There was a point in time when my wife Kathi and I were not talking to each other very much. We had a problem in our family that we didn’t know how to solve and instead of getting help, I became angry with her because I didn’t know what else to do. She was upset with me and we rapidly drifted apart. All we did was talk about which kid needed to be where and when they needed to be there. I lived my life and she lived hers. Quickly I realized we were functioning like roommates and not a married couple. I looked in the mirror one morning and thought to myself “How did we get here?”
Have you ever been in a bad relationship and asked yourself “How did I get here?” Have you ever found yourself ten years into a job that you hate, asking “How did I get here?” Have you ever felt like your relationship with God was non-existent and asked yourself “How did I get here?”
If so, you are not alone. Some of the greatest biblical heroes had moments when they felt lost. The Bible tells us that David had an affair with Bathsheba and then had her husband killed. He must have wondered “How did I get here?” Abraham gave away his wife to a pagan king. At some point he must have wondered “How did I get here?” After living a life of opulence and killing an Egyptian, Moses became a shepherd with almost no interaction with other people. At some point while tending to his flock in the middle of nowhere, he must have asked himself “How did I get here?” Yet in spite of their failures, God used them.
The book of Judges describes the life and times of Israel and its spiritual leaders, called Judges, after they moved into the Promised Land under Joshua’s leadership. Joshua was an excellent leader and the people who followed him were faithful to God. His armies were victorious because they put God first and did what God told them to do. Because they honored God, God was their guide and protector. Then Joshua died. As soon as their faithful leader died, the people stopped worshipping God and from that point life went downhill. Every battle the Israelites fought they lost. Their homes were plundered and many of them were sold as slaves. It was a drastic turnaround from what they had known - their good life in the good land had gone bad very quickly. At some point they must have wondered “How did we get here?”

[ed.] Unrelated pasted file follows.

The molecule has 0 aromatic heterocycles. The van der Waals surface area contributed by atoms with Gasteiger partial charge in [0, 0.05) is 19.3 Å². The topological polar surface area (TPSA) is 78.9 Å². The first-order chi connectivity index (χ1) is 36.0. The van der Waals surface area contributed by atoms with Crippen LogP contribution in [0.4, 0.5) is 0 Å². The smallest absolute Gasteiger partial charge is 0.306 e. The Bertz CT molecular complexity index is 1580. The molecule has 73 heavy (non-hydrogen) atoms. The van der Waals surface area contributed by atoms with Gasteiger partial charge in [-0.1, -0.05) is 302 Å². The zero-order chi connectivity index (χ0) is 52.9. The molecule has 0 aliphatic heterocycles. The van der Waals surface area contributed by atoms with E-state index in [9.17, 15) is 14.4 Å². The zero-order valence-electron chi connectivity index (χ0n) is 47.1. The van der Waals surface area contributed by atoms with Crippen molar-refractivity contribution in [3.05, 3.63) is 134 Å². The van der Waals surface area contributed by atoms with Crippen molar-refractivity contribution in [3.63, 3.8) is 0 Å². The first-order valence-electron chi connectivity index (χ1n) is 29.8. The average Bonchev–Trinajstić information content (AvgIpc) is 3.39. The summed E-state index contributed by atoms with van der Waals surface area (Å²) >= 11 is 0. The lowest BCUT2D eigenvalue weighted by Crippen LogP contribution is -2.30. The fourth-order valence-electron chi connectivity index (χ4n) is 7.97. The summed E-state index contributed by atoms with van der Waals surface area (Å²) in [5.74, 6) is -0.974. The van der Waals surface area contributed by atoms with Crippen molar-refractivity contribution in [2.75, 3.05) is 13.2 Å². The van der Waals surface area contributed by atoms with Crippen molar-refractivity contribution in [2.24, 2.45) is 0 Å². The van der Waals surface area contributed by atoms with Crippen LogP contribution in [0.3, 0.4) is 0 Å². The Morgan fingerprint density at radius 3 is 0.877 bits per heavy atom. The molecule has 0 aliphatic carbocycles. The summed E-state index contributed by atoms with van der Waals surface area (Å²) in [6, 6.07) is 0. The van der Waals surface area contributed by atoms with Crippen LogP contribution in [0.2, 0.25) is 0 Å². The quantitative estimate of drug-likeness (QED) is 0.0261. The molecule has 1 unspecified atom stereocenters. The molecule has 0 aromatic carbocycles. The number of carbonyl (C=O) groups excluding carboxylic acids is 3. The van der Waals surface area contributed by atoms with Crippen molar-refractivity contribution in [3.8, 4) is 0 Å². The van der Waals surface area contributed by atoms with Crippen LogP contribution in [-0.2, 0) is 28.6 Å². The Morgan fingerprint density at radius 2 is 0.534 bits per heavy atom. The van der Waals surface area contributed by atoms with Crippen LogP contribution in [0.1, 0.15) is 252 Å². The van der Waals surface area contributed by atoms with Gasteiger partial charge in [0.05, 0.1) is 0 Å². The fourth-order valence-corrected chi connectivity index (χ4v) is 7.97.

After realizing how far they had drifted from God, they would cry out to Him, then God would send a judge to help. The Lord would send another judge who would guide the people and provide leadership. God didn’t give them a king because he wanted to be their king. God is the Lord of lords and King of kings. This is why he appointed judges to lead the people instead of a king. But as soon as the judge died, the people strayed away from God.
This happened with Joshua, then with the judge Othniel, and with the judge Ehud. While they were alive and leading, the people thrived. As soon as they died, the people drifted. This pattern was consistent throughout the entire book. It was a cycle of sin, bondage, repentance, devotion, followed by sin and bondage again.
“18 Whenever the Lord raised up a judge for them, he was with the judge and saved them out of the hands of their enemies as long as the judge lived; for the Lord relented because of their groaning under those who oppressed and afflicted them. 19 But when the judge died, the people returned to ways even more corrupt than those of their ancestors, following other gods and serving and worshiping them. They refused to give up their evil practices and stubborn ways.” Judges 2:18-20
Even though God's people were living in God's Promised Land, they wound up wandering in the corn field far from God. They were not living like spiritual people. They may have been physically where God wanted them to be but their hearts were still in the wrong place. This is what caused all the problems.
Even the greatest people can lose focus and wind up far from God. If it could happen to God’s people who lived in the Promised Land, it can happen to God’s people who fill the church. The question is, how long will it take for you to cry out to God? Will it take a marriage crisis? A health crisis? A financial crisis? God does not create all the crisis that we have, but he can and will use them to develop a greater dependency upon him.
Here is the key, if you find yourself in a place you should not be, don’t keep going in that direction expecting things to change. Stop and seek God. Ask him for wisdom and guidance. Ask him for strength. Don’t wait twenty years like the Israelites. Don’t get hung up on guilt, shame, and regrets wondering how you got where you are. Just focus on going to where God wants you to be.
When God’s people cry out, God becomes present. He shows up with peace, with grace, with love, and with direction. Job endured some of the worst trials anyone could ever imagine and toward the end of his life he said “God has delivered me from going down to the pit, and I shall live to enjoy the light of life.” Job 33:28
Most people stray from God so gradually that they don’t even realize how far away they are. We need to be tenacious and intentional about growing closer to Christ every day so you will be less likely to gradually slip away from him. The Israelites were forced to ask “How did I get here?” only after being forced into slavery and having their homes plundered and once their lives became miserable, they finally cried out to God for help. That is why believers should be tenacious about growing closer to Christ every single day so they don’t wind up wandering somewhere out in the corn field asking “how did I get here?” Stay connected to Christ and keep growing closer to Him one day and one decision at a time.